Published August 09, 2007
BAGHDAD – Hundreds of thousands of Shiites marched to a gold-domed mosque in harsh heat and sun Thursday in a pilgrimage of devotion to an 8th century saint that also starkly demonstrated their political power.
Only scattered strikes by Sunni insurgents marred the day, which was held amid tight security to avoid the attacks that have occurred during past gatherings.
"Long live Muqtada!" some pilgrims shouted as they paraded toward the Imam al-Kadhim shrine, referring to radical Shiite leader Muqtada al Sadr, whose Mahdi army is accused of death squad attacks. "May God kill his enemies!"
A few shook their fists at U.S. soldiers standing alongside the procession route, but the march was mostly peaceful.
Many said they intended their presence to show they could not be intimidated by Sunni insurgents who have devastated past gatherings, and who regularly target Shiites at markets and on buses.
"I have come here to get the blessing of the martyr imam and to challenge the terrorism of the Wahhabists," said Hussein Mizaal, a 21-year-old college student from southeastern Baghdad — referring to the austere Wahhabi strain of Sunni Islam. It is practiced mostly in Saudi Arabia but also identified with Sunni insurgents.
"We are not afraid of anyone except God," Mizaal said.
The march comes as Iraq's government remains sharply divided, unable to meet key U.S.-sought benchmarks like a new oil law. Iraqi Prime Minister Nouri al-Maliki, a Shiite who heads the unity government but is accused of bias by Sunnis, was in Iran to talk about security and electricity deals.
Separately, the U.S. military announced two Marines had died in Anbar province west of Baghdad — one in fighting and the other in a non-combat incident. Both died Tuesday.
In addition, two British soldiers were killed early Thursday by a roadside bomb in southern Iraq, north of the Rumaylah oil fields, the Ministry of Defense said.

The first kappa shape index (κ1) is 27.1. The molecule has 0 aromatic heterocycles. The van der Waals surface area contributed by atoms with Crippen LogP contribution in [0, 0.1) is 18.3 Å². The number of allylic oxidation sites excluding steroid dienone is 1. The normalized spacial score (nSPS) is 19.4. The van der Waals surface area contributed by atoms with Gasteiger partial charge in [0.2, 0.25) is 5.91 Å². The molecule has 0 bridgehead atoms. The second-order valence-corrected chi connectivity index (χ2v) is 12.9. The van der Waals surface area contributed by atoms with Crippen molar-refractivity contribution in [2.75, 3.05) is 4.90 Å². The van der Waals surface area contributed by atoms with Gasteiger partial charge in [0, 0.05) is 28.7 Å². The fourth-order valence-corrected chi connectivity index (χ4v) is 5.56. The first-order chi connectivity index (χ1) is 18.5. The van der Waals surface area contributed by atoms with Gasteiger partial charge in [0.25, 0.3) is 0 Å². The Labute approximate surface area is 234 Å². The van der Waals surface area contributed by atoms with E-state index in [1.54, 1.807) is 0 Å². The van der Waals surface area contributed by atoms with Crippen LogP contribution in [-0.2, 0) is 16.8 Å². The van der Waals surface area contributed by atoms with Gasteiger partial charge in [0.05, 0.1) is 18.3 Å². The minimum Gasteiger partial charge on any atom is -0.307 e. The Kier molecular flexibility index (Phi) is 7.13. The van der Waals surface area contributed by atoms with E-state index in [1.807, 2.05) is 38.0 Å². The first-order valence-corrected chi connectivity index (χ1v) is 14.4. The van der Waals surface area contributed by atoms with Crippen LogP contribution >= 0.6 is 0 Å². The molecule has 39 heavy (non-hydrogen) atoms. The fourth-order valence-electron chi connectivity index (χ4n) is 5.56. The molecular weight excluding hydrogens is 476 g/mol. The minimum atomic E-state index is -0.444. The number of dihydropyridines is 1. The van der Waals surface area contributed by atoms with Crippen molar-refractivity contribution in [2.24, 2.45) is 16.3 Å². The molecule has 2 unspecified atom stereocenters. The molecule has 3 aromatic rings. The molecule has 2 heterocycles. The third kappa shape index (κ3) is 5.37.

At the meetings in Tehran, Iranian officials told al-Maliki they were doing all they could to help stabilize his nation, but insisted that only a U.S. pullout would bring true peace.
Al-Maliki told reporters later that he did not discuss the issue of U.S. forces with the Iranians.
In Baghdad, the heat soared to 115 F as the religious spectacle unfolded.
Residents used garden hoses to spray cool water over pilgrims, many of whom began their journey — on foot — days ago from Shiite cities in southern Iraq. Men draped wet towels over their heads and necks.
Guards checked pilgrims as they reached the green iron gates of the mosque, but in some spots the crush of the crowd was so thick that chaos reigned.
A citywide driving ban also was in effect until early Saturday to prevent suicide car bombings. It also improved Baghdad air quality.
Nevertheless, there were scattered attacks: Seven pilgrims were killed when gunmen in a speeding car opened fire and threw hand grenades at them in the Dabouniya area, southeast of Baghdad, as they headed to the pilgrimage, Kut police said.
Gunmen also opened fire on Iraqi soldiers guarding pilgrims in the Yarmouk neighborhood in western Baghdad. The soldiers returned fire, killing one attacker.
The same festival was struck by tragedy two years ago, when an estimated 1,000 pilgrims were killed in a stampede over a bridge after panic that a suicide attacker was among them. And last year, snipers killed at least 20 people as the pilgrims walked through Sunni areas.
This year, some marchers beat their heads and chests with their hands, while others flogged themselves with iron chains in self-flagellation rituals, as loudspeakers played religious music across the city of some 6 million people.
Iraqi officials estimated the crowd at 3 million but it was impossible to verify the numbers.
More than 1,800 Iraqi security forces were guarding the mosque complex, including 625 agents inside the shrine, officials said. Shiite militiamen also were throughout the area.
U.S. troops took a lower-key security role, staying away from the area immediately around the mosque to show respect.
Along the Tigris River, residents used dinghies and small motor boats to shuttle pilgrims over the brown churning waters.
"We have so many problems with security, with water and with power in this country — it's overwhelming," said Imad Muhi, 35, who was helping some over the river.
"This is the one day when we take time out from our own suffering to mourn and celebrate this religious festival."